However this illustration refused to enter their mindset. They didn’t let segregation stop them from achieving their dreams and their goals. Watching that unfold, Hidden Figures became an inspiration.
“I will have you know, I was the first negro female student at West Virginia university graduate school. On any given day, I analyze the binomial levels air displacement, friction and velocity. And compute over ten thousand calculations by cosine, square root and lately analytic geometry. By hand. There are twenty, bright, highly capable negro women in the west computing group, and we’re proud to be doing our part for the country. So yes, they let women do some things at NASA, Mr. Johnson. And it’s not because we wear skirts. It’s because we wear glasses. Have a good day.” – Katherine G. Johnson
The other empowering and inspirational thing about Hidden Figures is the representation on the attitudes of women. Vivian Mitchell (Kirsten Dunst) is our introduction to that current gender conformity. As she escorts Katherine to her new assignment, she informs her of the strict dress code which must be adhered to.
With Katherine and Mary, their struggle is the fight for recognition. They work in a white and male-dominated arena and they have to fight against that prejudice and fear on both fronts. So strong and passionate in their beliefs, they’re not afraid to correct male dominated thoughts. In a brilliant scene involving Katherine and her future husband to be, Colonel Jim Johnson (Mahershala Ali), she challenges him on the perception of women and his underestimation on what they’re capable of. When Katherine finds herself in an integral position where her calculations are forming into realistic ambitions and targets, she had to fight for her name to be accredited on documents which led to constant conflicts with Paul Stafford (Jim Parsons) aka Sheldon Cooper of the 60s.
The truth is, they’re not incompetent and certainly more than just the dress code. These women are highly talented and smart as their male counterparts. Mary, Katherine and Dorothy broke barriers by pushing themselves to be heard and respected. Characters like John Glenn (Glen Powell) and Al Harrison (Kevin Costner) are empathetic to their cause.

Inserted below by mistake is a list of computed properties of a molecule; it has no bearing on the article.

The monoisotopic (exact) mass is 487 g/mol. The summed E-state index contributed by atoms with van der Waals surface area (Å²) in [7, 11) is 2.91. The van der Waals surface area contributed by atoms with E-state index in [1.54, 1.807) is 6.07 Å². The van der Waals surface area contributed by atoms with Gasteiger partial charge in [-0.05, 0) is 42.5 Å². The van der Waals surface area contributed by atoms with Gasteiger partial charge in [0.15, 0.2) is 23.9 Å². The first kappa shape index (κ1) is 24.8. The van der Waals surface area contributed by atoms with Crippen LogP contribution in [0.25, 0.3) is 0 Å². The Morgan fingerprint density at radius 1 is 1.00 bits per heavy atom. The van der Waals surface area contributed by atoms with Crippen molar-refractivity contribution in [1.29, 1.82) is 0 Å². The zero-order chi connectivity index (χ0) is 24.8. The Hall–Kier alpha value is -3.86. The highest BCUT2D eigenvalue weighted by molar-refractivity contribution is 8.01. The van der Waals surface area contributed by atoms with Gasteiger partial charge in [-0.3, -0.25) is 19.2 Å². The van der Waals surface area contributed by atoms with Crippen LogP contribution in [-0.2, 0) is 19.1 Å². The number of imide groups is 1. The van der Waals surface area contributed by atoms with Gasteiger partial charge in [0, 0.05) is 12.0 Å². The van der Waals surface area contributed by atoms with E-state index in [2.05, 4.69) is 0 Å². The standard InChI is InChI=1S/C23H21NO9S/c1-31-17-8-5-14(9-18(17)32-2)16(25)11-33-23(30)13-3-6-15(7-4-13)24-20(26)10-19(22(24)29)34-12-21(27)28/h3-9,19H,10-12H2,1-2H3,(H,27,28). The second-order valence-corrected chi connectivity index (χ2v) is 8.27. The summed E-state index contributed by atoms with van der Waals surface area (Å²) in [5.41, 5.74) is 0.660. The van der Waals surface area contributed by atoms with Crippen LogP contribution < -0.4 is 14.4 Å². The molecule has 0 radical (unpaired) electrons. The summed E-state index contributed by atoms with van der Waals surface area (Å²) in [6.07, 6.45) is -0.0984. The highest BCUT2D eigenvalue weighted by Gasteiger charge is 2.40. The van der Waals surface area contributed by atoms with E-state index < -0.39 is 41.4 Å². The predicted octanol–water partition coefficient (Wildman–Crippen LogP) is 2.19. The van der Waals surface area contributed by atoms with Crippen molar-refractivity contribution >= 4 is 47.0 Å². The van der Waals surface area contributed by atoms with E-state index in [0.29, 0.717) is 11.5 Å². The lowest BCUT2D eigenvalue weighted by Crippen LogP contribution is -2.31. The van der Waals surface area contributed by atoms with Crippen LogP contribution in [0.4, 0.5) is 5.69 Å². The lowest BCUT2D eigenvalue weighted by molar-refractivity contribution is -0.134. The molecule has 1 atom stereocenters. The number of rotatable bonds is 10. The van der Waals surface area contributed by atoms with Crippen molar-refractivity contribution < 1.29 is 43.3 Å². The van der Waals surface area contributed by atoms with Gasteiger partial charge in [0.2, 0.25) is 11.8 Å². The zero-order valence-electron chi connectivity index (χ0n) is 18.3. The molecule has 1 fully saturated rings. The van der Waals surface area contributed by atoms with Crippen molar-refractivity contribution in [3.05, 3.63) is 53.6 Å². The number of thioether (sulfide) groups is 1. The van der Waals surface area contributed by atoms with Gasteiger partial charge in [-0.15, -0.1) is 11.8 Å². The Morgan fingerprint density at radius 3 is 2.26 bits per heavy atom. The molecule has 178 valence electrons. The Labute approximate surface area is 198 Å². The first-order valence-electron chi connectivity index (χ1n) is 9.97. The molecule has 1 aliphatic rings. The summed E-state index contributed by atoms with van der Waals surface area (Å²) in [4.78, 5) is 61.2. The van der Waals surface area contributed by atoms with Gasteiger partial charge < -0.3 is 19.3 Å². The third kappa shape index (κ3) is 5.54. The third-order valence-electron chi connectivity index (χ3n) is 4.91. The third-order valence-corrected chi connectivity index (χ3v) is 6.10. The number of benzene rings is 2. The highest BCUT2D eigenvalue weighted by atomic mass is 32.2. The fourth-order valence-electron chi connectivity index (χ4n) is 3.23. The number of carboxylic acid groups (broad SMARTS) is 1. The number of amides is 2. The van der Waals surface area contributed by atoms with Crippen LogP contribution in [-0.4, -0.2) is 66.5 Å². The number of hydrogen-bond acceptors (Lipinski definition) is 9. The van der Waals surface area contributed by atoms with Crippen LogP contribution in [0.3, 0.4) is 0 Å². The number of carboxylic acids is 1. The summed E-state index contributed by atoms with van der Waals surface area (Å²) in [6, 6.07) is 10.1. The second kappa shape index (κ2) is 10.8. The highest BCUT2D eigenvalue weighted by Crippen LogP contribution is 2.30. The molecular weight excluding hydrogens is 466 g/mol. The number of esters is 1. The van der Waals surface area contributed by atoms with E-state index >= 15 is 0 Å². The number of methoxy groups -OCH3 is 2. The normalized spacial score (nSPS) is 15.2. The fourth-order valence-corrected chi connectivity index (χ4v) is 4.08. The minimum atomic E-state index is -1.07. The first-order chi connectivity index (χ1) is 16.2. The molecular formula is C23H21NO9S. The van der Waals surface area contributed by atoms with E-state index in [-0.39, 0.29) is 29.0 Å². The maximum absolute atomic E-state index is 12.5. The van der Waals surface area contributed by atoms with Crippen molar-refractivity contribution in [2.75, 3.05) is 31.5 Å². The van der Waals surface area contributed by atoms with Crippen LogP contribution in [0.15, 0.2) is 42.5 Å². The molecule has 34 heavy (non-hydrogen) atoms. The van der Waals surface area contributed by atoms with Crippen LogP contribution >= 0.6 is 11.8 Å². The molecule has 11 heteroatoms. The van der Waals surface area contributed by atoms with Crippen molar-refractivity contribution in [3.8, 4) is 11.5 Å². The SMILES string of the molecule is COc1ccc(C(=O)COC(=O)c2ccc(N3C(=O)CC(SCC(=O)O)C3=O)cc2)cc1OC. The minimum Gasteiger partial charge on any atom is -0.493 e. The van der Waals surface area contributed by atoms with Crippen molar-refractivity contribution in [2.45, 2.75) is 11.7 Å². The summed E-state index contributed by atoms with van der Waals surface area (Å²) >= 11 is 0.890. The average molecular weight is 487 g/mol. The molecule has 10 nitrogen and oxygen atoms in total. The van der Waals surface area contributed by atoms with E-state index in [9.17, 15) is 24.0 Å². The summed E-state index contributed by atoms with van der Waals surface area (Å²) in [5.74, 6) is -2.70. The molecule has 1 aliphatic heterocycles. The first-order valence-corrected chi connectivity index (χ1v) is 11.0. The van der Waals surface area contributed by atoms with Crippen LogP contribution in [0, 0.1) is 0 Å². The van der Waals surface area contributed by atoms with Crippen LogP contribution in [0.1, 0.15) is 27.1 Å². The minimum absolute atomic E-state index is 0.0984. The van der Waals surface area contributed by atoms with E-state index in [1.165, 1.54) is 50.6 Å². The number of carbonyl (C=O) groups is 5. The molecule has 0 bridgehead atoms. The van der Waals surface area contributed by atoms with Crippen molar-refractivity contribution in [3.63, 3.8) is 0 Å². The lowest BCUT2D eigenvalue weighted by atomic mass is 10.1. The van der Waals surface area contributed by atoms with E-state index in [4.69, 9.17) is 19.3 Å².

If there’s an achievement that Hidden Figures fully recognises and understands is that regardless of race or gender, when you put your differences aside and collectively work together for the same goal, you can achieve the impossible. President Kennedy said it best – “We choose to go to the moon in this decade and do the other things, not because they are easy, but because they are hard, because that goal will serve to organize and measure the best of our energies and skills, because that challenge is one that we are willing to accept, one we are unwilling to postpone, and one which we intend to win.” Yes it highlights the enormous ambitions to save the NASA space program in light of the Soviet advancement but it defines a collective ideology, one that asks for everyone to contribute in order to dream big. It echoes and relates to Kennedy’s other famous quotation – “ask not what your country can do for you, ask what you can do for your country.” If anything defines the curiosity and humanity of space travel, when rockets are launched into space and we’re praying for its safe return, the whole world is watching.
Hidden Figures represents that cause with a positivity and a sense of accomplishment, driven by the work of Dorothy, Mary and Katherine. It’s not just about problems, it’s about finding solutions to those problems. Thanks to director Theodore Melfi (St. Vincent), the end product might be slightly clichéd or simplistic for dramatic sakes but Hidden Figures oozes a charm that’s infectious. The talented on-screen ensemble of Taraji, Octavia and Janelle are captured beautifully, tackling the never-ending struggles whilst highlighting the bigger picture and becoming the epicentre of change.
I’m thankful for this film existing otherwise they would still be living as the title of this film suggests. It’s a story that needed to be told and celebrated – a celebration of brilliant minds that we should all be proud of, now and forever.
Your gift and talents should never hold you back. There’s no question about it – this is a day one blu-ray purchase for me.